DPhil Programme in Management Studies
Started in 2013
Michaelmas is a term in both senses of the word. A period of time and a loaded concept, it stands for: ‘When leaves turn red—freshers abound—must get back into reading/writing/thinking (never mind the order)—I’m soaked through again—can’t wait for mulled wine—why is it dark already—and, finally—where did the year go?’ At Saïd Business School, term is already in full roar; last year’s MBAs have barely graduated, the new batch has already taken over the building. DPhils and faculty slowly return from their summer haunts, hesitantly shaking off the last of fieldwork highs and family comforts. Goodbye oceans of sunlit summer peace and empty corridors, hello new term twitterpation.
Don’t take my word for it. It’s a secret pastime of mine to experience Oxford through the eyes of our learned literary friends, who express their impressions with much greater eloquence than I could ever muster. The familiarity of their tableaux is boggling, and only reinforces the sense that albeit dynamic, Oxford’s soul is essentially immutable. So is the Oxonian termly cycle. Mary Russell (Sherlock Holmes’ partner-in-solving-crime in Laurie R. King’s The Beekeeper’s Apprentice,) puts it this way:
“The year begins with Michaelmas term and the autumn closing in, when minds and bodies that have ranged free during the summer are bent again to the life of academe. Days grow short, the sky disappears, the stones and bricks of the city become black in the rain, and the mind turns inward to discipline.”
Oppressive, if you’re prone to mourn the delights of summer. The truth is that the weather does conspire with the demands of the new academic year. Perhaps Oxford is ruled by a microclimate with a thirst for knowledge. Yet there is so much beauty to behold if one is willing to forgive the horizontal rain, the pesky winds, and the mercurial temperatures. The university city is at its dreamiest in autumn, carpets of leaves paving the way to grand centenary trees that turn a deep rusty red before going bald. Soaked limestone libraries beckon with their warm glow and the comfort of books. Baristas spare a wink and a smile, and don’t seem to mind your dripping coat, your muddy boots. In their sporadicity, every day of sunshine is a day of revelation.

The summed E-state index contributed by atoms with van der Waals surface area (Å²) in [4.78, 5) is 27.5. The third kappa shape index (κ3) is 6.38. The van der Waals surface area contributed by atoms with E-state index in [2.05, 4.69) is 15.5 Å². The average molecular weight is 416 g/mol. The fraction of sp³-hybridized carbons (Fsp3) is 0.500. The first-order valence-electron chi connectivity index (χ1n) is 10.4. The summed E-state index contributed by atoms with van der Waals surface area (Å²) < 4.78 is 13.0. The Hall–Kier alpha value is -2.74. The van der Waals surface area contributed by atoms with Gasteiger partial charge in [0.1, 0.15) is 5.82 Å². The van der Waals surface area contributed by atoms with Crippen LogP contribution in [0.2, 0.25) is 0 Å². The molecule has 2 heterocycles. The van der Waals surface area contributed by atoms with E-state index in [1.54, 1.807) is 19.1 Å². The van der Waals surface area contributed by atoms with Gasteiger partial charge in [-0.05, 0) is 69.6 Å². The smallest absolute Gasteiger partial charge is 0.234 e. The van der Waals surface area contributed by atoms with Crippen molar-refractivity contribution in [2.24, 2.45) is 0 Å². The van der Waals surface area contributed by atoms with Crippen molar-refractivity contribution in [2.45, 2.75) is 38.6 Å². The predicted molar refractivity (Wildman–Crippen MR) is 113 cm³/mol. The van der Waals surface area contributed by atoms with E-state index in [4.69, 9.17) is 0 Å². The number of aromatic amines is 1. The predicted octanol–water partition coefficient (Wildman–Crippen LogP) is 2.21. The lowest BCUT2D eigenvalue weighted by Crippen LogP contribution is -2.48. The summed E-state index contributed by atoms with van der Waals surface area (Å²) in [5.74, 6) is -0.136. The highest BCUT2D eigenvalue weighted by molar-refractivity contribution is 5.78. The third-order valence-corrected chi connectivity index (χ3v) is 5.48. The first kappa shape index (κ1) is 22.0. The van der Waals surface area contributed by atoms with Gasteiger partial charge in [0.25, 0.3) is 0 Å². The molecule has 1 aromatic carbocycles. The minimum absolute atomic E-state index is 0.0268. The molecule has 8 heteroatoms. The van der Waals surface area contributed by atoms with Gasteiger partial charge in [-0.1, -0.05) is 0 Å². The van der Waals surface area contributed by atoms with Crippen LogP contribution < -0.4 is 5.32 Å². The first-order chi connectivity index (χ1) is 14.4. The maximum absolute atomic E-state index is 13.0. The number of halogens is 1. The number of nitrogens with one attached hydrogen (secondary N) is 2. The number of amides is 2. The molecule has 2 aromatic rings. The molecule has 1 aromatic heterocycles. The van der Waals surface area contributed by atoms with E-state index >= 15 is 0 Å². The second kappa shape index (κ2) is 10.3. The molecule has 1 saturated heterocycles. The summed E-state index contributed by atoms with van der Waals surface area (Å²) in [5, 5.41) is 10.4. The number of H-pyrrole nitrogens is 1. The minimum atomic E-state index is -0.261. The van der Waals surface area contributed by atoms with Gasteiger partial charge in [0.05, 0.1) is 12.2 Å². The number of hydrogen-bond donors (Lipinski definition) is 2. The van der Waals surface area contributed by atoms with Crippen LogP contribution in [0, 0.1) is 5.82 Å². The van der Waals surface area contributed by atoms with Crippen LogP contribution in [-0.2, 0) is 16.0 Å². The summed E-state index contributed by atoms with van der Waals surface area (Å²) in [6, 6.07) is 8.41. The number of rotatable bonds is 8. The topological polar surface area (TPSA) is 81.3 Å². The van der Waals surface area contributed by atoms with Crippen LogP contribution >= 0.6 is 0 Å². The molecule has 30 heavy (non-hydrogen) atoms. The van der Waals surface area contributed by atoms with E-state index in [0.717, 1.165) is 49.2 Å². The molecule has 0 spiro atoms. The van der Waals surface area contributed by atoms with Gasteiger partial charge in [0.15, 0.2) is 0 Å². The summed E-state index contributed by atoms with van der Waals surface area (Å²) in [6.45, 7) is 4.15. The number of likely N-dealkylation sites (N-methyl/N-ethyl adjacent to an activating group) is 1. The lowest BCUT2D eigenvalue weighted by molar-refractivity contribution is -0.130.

To beginning students—those who have no idea what ‘Michaelmas’ means—this may all go unseen in the flurry of activity spread across departments, colleges, and ‘other’. That’s all right, there’s always next year. Leafing through a packed syllabus, week 8 is far on the horizon… But welcome speeches, induction dinners, and fresher shenanigans having barely subsided, the suddenly shortened days of third week begin to hint at an imminent life of scholarly hermitage.
To second-year DPhils, Transfer of Status looms over our heads like the very first decisive axe it is. (Can you tell I’m in the middle of writing it up? My amazingly supportive post-Transfer colleagues tell me, “It will be fine,” but I think that’s an elaborate plot to lower your guard. Paranoid? Me? Never!) Plugging away at our desks, we doctoral students seem united in a renewed working vigor, juggling bushy-tailed tutees, unforgiving conference deadlines, and indigestible pontifications. Business as usual.
So one of the welcome speakers really wasn’t too far from the mark when he assured us that “Oxford is a place of scholarship, the sublime, and the ridiculous. Not necessarily in that order.” Luckily, there will be plenty of time to experience all three, and every term gives the mix a secret twist. At the heart of it, this term is one long preparation for winter traditions. I can already sense the mulled wine and mince pies, the fireplaces and armchair tête-à-têtes, the end-of-term revelries and teary holiday goodbyes. Michaelmas is quietly brilliant, but it hides its charms well.Back to top of article